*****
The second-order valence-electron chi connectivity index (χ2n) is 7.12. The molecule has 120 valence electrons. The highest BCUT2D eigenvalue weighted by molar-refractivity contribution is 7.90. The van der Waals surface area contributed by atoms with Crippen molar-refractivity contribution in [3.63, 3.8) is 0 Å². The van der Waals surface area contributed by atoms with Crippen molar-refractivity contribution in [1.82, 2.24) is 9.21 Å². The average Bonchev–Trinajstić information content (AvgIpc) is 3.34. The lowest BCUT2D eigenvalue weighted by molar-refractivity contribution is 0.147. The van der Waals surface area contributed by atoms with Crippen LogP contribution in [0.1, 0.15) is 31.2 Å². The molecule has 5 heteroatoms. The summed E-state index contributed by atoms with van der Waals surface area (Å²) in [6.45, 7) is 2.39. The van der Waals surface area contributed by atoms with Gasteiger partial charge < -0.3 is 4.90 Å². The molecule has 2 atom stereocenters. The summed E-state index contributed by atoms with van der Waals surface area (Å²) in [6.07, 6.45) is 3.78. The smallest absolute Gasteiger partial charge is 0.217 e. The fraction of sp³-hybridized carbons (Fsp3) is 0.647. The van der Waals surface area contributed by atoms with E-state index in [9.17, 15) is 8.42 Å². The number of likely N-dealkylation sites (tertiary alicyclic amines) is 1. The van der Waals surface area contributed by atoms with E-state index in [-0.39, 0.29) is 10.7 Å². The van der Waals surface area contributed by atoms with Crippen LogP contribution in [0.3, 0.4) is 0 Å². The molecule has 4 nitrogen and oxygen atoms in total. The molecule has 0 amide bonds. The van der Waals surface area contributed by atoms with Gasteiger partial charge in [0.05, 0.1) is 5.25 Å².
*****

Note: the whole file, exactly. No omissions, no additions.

The second-order valence-electron chi connectivity index (χ2n) is 7.12. The molecule has 120 valence electrons. The highest BCUT2D eigenvalue weighted by molar-refractivity contribution is 7.90. The van der Waals surface area contributed by atoms with Crippen molar-refractivity contribution in [3.63, 3.8) is 0 Å². The van der Waals surface area contributed by atoms with Crippen molar-refractivity contribution in [1.82, 2.24) is 9.21 Å². The average Bonchev–Trinajstić information content (AvgIpc) is 3.34. The lowest BCUT2D eigenvalue weighted by molar-refractivity contribution is 0.147. The van der Waals surface area contributed by atoms with Crippen LogP contribution in [0.1, 0.15) is 31.2 Å². The molecule has 5 heteroatoms. The summed E-state index contributed by atoms with van der Waals surface area (Å²) in [6.45, 7) is 2.39. The van der Waals surface area contributed by atoms with Gasteiger partial charge < -0.3 is 4.90 Å². The molecule has 2 atom stereocenters. The summed E-state index contributed by atoms with van der Waals surface area (Å²) in [6.07, 6.45) is 3.78. The smallest absolute Gasteiger partial charge is 0.217 e. The fraction of sp³-hybridized carbons (Fsp3) is 0.647. The van der Waals surface area contributed by atoms with E-state index in [9.17, 15) is 8.42 Å². The number of likely N-dealkylation sites (tertiary alicyclic amines) is 1. The van der Waals surface area contributed by atoms with E-state index in [-0.39, 0.29) is 10.7 Å². The van der Waals surface area contributed by atoms with Crippen LogP contribution in [0.3, 0.4) is 0 Å². The molecule has 4 nitrogen and oxygen atoms in total. The molecule has 0 amide bonds. The van der Waals surface area contributed by atoms with Gasteiger partial charge in [0.05, 0.1) is 5.25 Å².